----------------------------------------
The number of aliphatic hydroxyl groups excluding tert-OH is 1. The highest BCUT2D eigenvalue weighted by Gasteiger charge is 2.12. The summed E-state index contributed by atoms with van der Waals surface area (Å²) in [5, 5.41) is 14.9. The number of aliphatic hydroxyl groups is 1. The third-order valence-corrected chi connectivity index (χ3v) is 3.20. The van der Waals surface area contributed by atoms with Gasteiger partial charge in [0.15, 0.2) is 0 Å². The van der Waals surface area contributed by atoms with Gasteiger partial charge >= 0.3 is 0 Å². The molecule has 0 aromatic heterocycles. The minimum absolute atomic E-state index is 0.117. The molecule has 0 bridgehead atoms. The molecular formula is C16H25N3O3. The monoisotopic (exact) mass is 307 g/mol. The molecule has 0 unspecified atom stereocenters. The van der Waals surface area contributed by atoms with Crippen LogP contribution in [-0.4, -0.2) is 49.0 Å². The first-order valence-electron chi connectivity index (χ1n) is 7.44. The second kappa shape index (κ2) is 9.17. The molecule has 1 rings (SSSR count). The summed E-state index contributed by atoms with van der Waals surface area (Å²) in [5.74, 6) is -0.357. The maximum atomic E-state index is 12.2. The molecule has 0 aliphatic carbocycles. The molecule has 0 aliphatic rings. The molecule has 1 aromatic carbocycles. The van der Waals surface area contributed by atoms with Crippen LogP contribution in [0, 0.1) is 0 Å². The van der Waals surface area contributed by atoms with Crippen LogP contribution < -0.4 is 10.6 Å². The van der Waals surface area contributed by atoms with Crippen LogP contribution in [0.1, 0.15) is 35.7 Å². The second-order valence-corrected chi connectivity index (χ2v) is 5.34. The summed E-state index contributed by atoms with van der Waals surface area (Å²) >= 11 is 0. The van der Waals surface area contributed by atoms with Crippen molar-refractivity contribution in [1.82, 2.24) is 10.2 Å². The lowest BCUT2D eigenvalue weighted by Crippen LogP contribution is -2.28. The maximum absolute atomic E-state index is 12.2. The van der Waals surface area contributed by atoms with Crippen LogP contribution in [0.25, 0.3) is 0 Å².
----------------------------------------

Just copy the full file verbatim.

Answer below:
The number of aliphatic hydroxyl groups excluding tert-OH is 1. The highest BCUT2D eigenvalue weighted by Gasteiger charge is 2.12. The summed E-state index contributed by atoms with van der Waals surface area (Å²) in [5, 5.41) is 14.9. The number of aliphatic hydroxyl groups is 1. The third-order valence-corrected chi connectivity index (χ3v) is 3.20. The van der Waals surface area contributed by atoms with Gasteiger partial charge in [0.15, 0.2) is 0 Å². The van der Waals surface area contributed by atoms with Gasteiger partial charge >= 0.3 is 0 Å². The molecule has 0 aromatic heterocycles. The minimum absolute atomic E-state index is 0.117. The molecule has 0 bridgehead atoms. The molecular formula is C16H25N3O3. The monoisotopic (exact) mass is 307 g/mol. The molecule has 0 unspecified atom stereocenters. The van der Waals surface area contributed by atoms with Crippen LogP contribution in [-0.4, -0.2) is 49.0 Å². The first-order valence-electron chi connectivity index (χ1n) is 7.44. The second kappa shape index (κ2) is 9.17. The molecule has 1 rings (SSSR count). The summed E-state index contributed by atoms with van der Waals surface area (Å²) in [5.74, 6) is -0.357. The maximum atomic E-state index is 12.2. The molecule has 0 aliphatic carbocycles. The molecule has 0 aliphatic rings. The molecule has 1 aromatic carbocycles. The van der Waals surface area contributed by atoms with Crippen LogP contribution in [0, 0.1) is 0 Å². The van der Waals surface area contributed by atoms with Crippen LogP contribution < -0.4 is 10.6 Å². The van der Waals surface area contributed by atoms with Crippen LogP contribution in [0.1, 0.15) is 35.7 Å². The second-order valence-corrected chi connectivity index (χ2v) is 5.34. The summed E-state index contributed by atoms with van der Waals surface area (Å²) >= 11 is 0. The van der Waals surface area contributed by atoms with Crippen molar-refractivity contribution in [1.82, 2.24) is 10.2 Å². The lowest BCUT2D eigenvalue weighted by Crippen LogP contribution is -2.28. The maximum absolute atomic E-state index is 12.2. The van der Waals surface area contributed by atoms with Crippen LogP contribution in [0.25, 0.3) is 0 Å².